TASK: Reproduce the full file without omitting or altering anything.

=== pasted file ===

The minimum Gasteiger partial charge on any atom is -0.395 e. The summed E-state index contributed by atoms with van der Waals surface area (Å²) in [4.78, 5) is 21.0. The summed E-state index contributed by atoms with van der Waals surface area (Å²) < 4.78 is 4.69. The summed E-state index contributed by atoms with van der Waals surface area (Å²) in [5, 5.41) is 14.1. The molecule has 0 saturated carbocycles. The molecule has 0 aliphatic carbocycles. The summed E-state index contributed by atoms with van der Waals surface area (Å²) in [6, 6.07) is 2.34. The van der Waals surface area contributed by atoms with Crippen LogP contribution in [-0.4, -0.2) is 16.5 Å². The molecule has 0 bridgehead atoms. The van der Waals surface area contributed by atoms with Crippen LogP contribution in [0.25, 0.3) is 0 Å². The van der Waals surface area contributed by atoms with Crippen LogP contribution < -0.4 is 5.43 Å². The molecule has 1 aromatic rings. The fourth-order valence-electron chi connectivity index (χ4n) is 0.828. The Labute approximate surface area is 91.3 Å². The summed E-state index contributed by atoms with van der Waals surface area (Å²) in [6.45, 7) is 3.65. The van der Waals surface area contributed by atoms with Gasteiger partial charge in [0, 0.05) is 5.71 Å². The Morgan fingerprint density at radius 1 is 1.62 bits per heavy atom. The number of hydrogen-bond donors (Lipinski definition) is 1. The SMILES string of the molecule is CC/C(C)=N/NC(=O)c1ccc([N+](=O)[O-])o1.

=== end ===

The minimum Gasteiger partial charge on any atom is -0.395 e. The summed E-state index contributed by atoms with van der Waals surface area (Å²) in [4.78, 5) is 21.0. The summed E-state index contributed by atoms with van der Waals surface area (Å²) < 4.78 is 4.69. The summed E-state index contributed by atoms with van der Waals surface area (Å²) in [5, 5.41) is 14.1. The molecule has 0 saturated carbocycles. The molecule has 0 aliphatic carbocycles. The summed E-state index contributed by atoms with van der Waals surface area (Å²) in [6, 6.07) is 2.34. The van der Waals surface area contributed by atoms with Crippen LogP contribution in [-0.4, -0.2) is 16.5 Å². The molecule has 0 bridgehead atoms. The van der Waals surface area contributed by atoms with Crippen LogP contribution in [0.25, 0.3) is 0 Å². The van der Waals surface area contributed by atoms with Crippen LogP contribution < -0.4 is 5.43 Å². The molecule has 1 aromatic rings. The fourth-order valence-electron chi connectivity index (χ4n) is 0.828. The Labute approximate surface area is 91.3 Å². The summed E-state index contributed by atoms with van der Waals surface area (Å²) in [6.45, 7) is 3.65. The van der Waals surface area contributed by atoms with Gasteiger partial charge in [0, 0.05) is 5.71 Å². The Morgan fingerprint density at radius 1 is 1.62 bits per heavy atom. The number of hydrogen-bond donors (Lipinski definition) is 1. The SMILES string of the molecule is CC/C(C)=N/NC(=O)c1ccc([N+](=O)[O-])o1.